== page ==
Mt Spieker Hiking Route
- 3-4 Hours
- 6km Return Distance
- 330m (1085 ft) Elevation Change
Routes on flat-topped Mt. Spieker make for excellent hiking through intriguing geological scenery. The summit plateau, and the vertical cliffs which support it, are formed from rocks of the Gates Formation which were deposited in the Lower Cretaceous Period. Coal seams from this rock formation have allowed for the development of the metallurgical coal resources in the Tumbler Ridge area.
The finest scenery is reached by ascending to the saddle ahead, then keeping right and heading northeast and then north, to the end of the mountain. This route leads past areas of thickly bedded sandstone and conglomerate bedrock, deeply cracked in many places to create small grottos which are suitable for rock scrambling and exploring. There are a number of alpine tarns amongst the rocks.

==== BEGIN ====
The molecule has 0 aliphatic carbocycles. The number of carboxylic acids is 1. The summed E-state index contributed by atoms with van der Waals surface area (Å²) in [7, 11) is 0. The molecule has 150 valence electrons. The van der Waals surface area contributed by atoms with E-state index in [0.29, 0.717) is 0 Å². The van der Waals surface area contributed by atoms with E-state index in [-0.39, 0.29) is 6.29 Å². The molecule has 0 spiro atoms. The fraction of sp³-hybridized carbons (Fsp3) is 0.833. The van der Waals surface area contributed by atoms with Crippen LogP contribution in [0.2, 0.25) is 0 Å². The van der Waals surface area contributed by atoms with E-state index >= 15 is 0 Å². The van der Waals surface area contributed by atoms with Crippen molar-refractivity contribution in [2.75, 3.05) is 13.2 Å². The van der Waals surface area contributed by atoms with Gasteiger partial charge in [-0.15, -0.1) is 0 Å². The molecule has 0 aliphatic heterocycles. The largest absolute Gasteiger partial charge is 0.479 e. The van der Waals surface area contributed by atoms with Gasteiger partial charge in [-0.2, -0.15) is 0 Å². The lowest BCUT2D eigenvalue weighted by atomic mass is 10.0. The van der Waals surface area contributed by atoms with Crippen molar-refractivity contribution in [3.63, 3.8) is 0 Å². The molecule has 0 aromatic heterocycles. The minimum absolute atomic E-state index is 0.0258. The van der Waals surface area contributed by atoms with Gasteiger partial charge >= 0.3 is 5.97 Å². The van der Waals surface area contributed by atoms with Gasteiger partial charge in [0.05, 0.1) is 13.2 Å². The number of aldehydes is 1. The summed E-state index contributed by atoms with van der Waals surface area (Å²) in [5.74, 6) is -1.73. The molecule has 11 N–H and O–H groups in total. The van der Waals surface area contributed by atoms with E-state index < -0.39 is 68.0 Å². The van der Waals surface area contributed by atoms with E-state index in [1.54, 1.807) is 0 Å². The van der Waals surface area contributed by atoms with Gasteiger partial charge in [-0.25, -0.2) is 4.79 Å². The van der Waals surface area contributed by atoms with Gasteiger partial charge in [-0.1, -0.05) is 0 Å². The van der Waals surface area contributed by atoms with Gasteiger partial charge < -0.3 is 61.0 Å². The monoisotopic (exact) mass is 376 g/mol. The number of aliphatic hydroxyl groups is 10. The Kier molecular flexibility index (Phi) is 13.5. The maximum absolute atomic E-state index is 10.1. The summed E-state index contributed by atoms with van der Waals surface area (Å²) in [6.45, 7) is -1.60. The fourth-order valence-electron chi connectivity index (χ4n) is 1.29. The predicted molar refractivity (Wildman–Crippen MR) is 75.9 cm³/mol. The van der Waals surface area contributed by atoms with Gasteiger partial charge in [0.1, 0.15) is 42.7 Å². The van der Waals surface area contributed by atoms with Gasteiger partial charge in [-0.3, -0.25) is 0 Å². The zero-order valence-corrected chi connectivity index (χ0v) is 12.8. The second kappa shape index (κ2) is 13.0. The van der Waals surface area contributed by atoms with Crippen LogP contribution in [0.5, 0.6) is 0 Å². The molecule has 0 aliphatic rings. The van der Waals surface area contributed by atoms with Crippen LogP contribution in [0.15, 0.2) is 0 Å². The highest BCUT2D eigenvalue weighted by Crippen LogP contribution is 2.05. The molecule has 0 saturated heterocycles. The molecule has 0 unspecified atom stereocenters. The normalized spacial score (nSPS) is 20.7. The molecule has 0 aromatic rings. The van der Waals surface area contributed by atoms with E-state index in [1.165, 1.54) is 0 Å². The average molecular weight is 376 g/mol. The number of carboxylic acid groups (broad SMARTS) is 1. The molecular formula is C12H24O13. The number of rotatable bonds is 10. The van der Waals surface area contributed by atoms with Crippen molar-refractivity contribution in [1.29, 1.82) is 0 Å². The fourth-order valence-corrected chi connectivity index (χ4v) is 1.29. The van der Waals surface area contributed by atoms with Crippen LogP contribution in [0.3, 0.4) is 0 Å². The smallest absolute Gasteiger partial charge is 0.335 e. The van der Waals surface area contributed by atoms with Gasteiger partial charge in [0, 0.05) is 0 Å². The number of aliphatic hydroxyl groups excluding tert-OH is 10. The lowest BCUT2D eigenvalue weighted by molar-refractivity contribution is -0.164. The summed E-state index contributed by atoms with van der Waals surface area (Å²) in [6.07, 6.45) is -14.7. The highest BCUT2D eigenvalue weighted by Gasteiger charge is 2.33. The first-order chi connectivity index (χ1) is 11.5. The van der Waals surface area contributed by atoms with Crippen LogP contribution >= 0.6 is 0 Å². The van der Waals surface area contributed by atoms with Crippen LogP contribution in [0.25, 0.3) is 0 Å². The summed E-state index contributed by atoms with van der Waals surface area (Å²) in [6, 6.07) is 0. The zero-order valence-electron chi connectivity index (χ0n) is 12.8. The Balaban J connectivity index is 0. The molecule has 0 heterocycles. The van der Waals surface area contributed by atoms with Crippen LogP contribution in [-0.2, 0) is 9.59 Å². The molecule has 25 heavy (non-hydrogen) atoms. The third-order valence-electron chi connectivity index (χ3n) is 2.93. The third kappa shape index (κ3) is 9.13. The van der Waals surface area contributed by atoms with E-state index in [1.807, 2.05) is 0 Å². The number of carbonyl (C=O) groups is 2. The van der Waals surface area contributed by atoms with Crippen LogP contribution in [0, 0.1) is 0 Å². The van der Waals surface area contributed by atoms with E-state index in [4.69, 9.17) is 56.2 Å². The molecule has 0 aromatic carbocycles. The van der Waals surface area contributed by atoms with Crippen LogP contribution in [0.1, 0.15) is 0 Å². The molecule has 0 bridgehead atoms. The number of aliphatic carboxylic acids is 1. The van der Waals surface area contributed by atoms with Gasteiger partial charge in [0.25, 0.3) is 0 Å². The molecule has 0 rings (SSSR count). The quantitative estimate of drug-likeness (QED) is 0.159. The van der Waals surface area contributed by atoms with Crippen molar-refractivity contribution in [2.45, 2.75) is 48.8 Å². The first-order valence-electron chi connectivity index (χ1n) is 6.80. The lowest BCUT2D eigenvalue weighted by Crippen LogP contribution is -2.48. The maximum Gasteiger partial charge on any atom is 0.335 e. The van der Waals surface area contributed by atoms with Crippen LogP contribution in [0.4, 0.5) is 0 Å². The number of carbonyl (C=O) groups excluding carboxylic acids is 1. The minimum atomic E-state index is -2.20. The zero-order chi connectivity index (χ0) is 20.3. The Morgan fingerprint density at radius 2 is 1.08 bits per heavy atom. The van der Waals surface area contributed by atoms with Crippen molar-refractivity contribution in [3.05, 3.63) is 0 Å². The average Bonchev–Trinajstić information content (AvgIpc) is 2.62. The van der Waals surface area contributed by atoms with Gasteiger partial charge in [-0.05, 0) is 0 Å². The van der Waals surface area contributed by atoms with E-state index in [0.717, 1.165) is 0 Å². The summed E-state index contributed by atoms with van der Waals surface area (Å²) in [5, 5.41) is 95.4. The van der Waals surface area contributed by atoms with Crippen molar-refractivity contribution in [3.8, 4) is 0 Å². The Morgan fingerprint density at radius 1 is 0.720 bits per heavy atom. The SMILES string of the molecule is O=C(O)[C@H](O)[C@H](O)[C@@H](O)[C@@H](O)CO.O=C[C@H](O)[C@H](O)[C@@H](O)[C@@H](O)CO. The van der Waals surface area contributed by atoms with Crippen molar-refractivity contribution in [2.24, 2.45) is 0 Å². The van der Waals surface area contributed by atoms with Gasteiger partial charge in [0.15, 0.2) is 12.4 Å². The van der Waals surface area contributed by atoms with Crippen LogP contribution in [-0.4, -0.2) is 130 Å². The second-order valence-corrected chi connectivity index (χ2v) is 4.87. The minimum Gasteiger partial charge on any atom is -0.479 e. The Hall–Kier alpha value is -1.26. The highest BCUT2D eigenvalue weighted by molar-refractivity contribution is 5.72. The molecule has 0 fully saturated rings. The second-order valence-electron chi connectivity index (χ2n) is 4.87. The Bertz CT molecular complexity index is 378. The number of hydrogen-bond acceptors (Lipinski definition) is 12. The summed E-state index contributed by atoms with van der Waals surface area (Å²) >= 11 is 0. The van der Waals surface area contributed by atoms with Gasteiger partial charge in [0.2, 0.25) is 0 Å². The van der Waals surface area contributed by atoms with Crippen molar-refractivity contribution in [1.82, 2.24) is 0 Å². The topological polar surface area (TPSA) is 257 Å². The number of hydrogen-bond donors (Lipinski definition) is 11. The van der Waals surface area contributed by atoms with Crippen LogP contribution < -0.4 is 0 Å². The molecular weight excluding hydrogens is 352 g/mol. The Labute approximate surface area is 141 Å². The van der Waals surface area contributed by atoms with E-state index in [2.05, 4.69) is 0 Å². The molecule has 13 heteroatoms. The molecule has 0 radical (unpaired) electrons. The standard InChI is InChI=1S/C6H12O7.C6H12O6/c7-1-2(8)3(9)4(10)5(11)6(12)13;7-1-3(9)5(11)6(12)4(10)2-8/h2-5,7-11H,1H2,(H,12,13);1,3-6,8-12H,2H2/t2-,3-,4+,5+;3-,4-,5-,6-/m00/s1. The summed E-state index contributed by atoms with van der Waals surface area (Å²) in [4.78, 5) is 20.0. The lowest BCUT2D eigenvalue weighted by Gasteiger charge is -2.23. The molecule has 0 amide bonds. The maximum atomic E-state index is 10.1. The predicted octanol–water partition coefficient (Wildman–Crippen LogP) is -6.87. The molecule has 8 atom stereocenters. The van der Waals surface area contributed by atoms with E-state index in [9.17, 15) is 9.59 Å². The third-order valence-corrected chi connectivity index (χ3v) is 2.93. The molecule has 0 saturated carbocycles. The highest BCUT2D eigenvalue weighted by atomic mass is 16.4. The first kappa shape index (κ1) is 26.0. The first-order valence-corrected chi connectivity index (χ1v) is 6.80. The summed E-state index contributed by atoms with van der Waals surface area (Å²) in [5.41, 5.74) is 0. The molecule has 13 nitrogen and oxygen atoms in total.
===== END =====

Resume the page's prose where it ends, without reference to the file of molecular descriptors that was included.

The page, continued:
Towards the end of this route the mountain is bounded by vertical cliffs on its east and west sides, which tend to separate and break off to create fine rock scenery. The ridge narrows to the north, until it squeezes down to a narrow strip just a few metres wide, dubbed the Neck. This has an impressive pattern of intersecting cracks. Below the cliffs on the east side are two small lakes. The summit beyond the Neck forms a worthy turnaround point, and offers good views. It is then possible to return via the actual summit, 1971 metres above sea level.
There are areas with large quartzite erratics strewn on conglomerate bedrock. In other areas thinner-bedded rock layers predominate, with impressive cross-bedding, an indicator of ancient river or tidal currents which deposited sand grains.
Grizzly bear, marmot, white-tailed ptarmigan, willow ptarmigan and golden eagle are all frequently seen. Details on these routes are available on the WNMS Mt. Spieker brochure.
From 12.6 km on the Wolverine Forest Service Road turn right and head 15.7 km up the Perry Creek Road keeping right at the fork; ending at a gas site.